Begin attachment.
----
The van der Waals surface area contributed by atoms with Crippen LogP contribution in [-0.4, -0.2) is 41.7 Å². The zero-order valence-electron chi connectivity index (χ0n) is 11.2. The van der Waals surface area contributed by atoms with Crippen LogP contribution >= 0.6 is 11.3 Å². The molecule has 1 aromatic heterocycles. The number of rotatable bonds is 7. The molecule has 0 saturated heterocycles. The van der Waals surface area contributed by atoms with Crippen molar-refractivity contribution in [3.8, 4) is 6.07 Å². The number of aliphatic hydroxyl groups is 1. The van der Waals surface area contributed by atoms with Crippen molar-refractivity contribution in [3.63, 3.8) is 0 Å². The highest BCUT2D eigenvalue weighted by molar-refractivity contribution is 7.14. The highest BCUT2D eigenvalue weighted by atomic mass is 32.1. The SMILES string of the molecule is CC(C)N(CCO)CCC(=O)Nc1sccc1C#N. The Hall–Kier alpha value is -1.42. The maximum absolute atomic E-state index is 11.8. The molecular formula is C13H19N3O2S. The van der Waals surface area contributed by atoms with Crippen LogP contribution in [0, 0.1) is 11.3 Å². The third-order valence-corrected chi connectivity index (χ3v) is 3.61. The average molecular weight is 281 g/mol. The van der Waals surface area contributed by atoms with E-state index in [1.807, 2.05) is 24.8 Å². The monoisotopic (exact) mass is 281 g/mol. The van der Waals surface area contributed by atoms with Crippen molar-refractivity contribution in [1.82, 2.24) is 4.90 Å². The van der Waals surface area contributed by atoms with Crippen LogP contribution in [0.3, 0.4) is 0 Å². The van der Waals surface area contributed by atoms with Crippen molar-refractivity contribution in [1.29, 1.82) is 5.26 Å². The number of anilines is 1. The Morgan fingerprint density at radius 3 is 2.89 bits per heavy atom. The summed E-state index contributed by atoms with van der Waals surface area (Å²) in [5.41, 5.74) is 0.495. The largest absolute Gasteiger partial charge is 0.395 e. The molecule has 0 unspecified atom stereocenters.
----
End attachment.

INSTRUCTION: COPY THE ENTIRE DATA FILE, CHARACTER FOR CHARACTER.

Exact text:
The van der Waals surface area contributed by atoms with Crippen LogP contribution in [-0.4, -0.2) is 41.7 Å². The zero-order valence-electron chi connectivity index (χ0n) is 11.2. The van der Waals surface area contributed by atoms with Crippen LogP contribution >= 0.6 is 11.3 Å². The molecule has 1 aromatic heterocycles. The number of rotatable bonds is 7. The molecule has 0 saturated heterocycles. The van der Waals surface area contributed by atoms with Crippen molar-refractivity contribution in [3.8, 4) is 6.07 Å². The number of aliphatic hydroxyl groups is 1. The van der Waals surface area contributed by atoms with Crippen molar-refractivity contribution in [3.63, 3.8) is 0 Å². The highest BCUT2D eigenvalue weighted by molar-refractivity contribution is 7.14. The highest BCUT2D eigenvalue weighted by atomic mass is 32.1. The SMILES string of the molecule is CC(C)N(CCO)CCC(=O)Nc1sccc1C#N. The Hall–Kier alpha value is -1.42. The maximum absolute atomic E-state index is 11.8. The molecular formula is C13H19N3O2S. The van der Waals surface area contributed by atoms with Crippen LogP contribution in [0, 0.1) is 11.3 Å². The third-order valence-corrected chi connectivity index (χ3v) is 3.61. The average molecular weight is 281 g/mol. The van der Waals surface area contributed by atoms with E-state index in [1.807, 2.05) is 24.8 Å². The monoisotopic (exact) mass is 281 g/mol. The van der Waals surface area contributed by atoms with Crippen molar-refractivity contribution in [1.82, 2.24) is 4.90 Å². The van der Waals surface area contributed by atoms with Crippen LogP contribution in [0.3, 0.4) is 0 Å². The van der Waals surface area contributed by atoms with Crippen molar-refractivity contribution in [1.29, 1.82) is 5.26 Å². The number of anilines is 1. The Morgan fingerprint density at radius 3 is 2.89 bits per heavy atom. The summed E-state index contributed by atoms with van der Waals surface area (Å²) in [5.41, 5.74) is 0.495. The largest absolute Gasteiger partial charge is 0.395 e. The molecule has 0 unspecified atom stereocenters.